Australian businesses are not alone in the need to take difficult decisions about staffing numbers and employment structures. These challenges are being navigated globally and many organisations have been facing the challenges of implementing reductions in their workforces. In addition, employee branding is a long-term investment for successful companies. Getting a downsizing programme wrong not only exposes the organisation to legal risk but it can also materially impact on the organisation’s reputation, both internally and externally. Keeping retained staff committed and loyal, and being able to continue to hire top talent when needed in the future, is a key consideration in any redundancy decision.
The legal risks of any down-sizing programme can be mitigated with the following three aspects clearly in mind: fair reason, due process and “pay up”. Taking each one in turn:
In Australia, a “genuine” redundancy reason will act as a sound basis to hopefully avoid litigation and, if it cannot be avoided, to allow any claim by a terminated employee to be successfully defended. In legal terms, a redundancy dismissal is a dismissal which is “not on account of any personal act or default of the employee”. In essence, this requires a strategic decision that the role is no longer needed to be performed in the same way going forward. This is a fairly straightforward test to satisfy unlike in some countries in Asia, for example, where anything less than the total closure of the business in the particular location will not be viewed as a redundancy under local law.
Of course, the decision must be “genuine”. It should not simply mask a back-door attempt to dismiss an under-performer nor should it be based on any discriminatory criteria.
Once the organisation has formed the view that it may need to reduce headcount, it is critical that due process is complied with. Sometimes there are contractual commitments provided to individual employees through express terms in the contractual documentation or in policies that have contractual effect. Sometimes the mandatory process is contained in an enterprise agreement or a relevant award. Part of the due process may require consideration of all the options including redeployment or the tabling of “voluntary” redundancy options. Whether legally required or not, the fairness and integrity of the process will be critical to the perception both internally and externally as to the appropriateness of the decisions taken . Having full knowledge of what is required and allowing time for this to take place properly is one of the key areas where HR can provide full support to the business.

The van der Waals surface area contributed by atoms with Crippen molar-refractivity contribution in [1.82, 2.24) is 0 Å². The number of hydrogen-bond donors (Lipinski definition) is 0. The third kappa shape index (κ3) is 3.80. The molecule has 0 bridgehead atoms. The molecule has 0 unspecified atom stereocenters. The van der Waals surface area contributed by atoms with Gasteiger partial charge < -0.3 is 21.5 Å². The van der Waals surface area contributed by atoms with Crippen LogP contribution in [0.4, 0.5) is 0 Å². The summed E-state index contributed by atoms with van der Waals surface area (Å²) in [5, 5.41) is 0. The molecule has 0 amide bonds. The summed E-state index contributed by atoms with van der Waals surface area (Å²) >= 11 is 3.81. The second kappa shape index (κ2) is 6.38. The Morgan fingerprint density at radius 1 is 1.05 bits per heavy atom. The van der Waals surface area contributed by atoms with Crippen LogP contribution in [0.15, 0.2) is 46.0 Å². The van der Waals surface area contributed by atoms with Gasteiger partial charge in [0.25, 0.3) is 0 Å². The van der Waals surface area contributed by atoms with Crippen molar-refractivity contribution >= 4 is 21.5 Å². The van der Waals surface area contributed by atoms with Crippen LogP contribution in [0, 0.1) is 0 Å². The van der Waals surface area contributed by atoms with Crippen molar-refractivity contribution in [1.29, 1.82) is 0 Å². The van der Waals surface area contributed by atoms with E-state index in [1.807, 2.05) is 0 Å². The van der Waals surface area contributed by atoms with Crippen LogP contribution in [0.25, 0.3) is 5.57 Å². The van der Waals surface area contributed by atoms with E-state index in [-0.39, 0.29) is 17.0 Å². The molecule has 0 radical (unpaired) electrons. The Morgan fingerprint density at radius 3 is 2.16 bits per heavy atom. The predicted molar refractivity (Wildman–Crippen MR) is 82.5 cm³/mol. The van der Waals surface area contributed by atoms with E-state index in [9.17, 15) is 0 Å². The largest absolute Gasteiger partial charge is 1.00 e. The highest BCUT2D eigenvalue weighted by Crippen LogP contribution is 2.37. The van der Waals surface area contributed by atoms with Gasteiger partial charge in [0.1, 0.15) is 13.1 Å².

A genuine redundancy reason which is implemented adopting an appropriate process will invariably result in a termination with minimum legal risk as long as all legally due payments are made. Usually, the amount due to the outgoing employee is relatively straightforward to calculate and both the employer and the employee fully understand what must be paid to bring the contract to a lawful end. There are, of course, circumstances when poor documentation and lax record-keeping leaves room for debate and argument. There may also be claims for enhanced payments due to previous
custom and practice . Many organisations also take the view that, even if there is no obligation to make any enhanced payments over and above the statutory/contractual minimum, being prepared to pay additional sums can make the implementation of the decisions easier and quicker to achieve. That said, it is important to remember that what happens today will be remembered in the future if the need to make further redundancies arises again as it will for many organisation. Setting a high bar to smooth things over now might make future decisions more difficult or expensive.
As highlighted above, the difficult decision to reduce staff numbers can be implemented in Australia with minimal legal risk. However, for an organisation its people are critical to its success . Mitigating legal risk and claims is only a small part of any redundancy or re-structuring programme. The thought given to communications both internally and externally and how to manage and motivate retained staff is critical. Balancing business risk and the need to treat staff fairly and compassionately is often a challenge. The simple issue of ending email access and ensuring company property, contacts and confidential information are fully protected can be practically challenging . While none of this is easy, the greater the thought given to every aspect of the process and allowing enough time to do what is needed, the more likely that the desired outcomes will be achieved. Failing to make these difficult decisions is not an option for many businesses so embracing what is needed is the responsibility of every business leader.
Head of Employment, Asia Pacific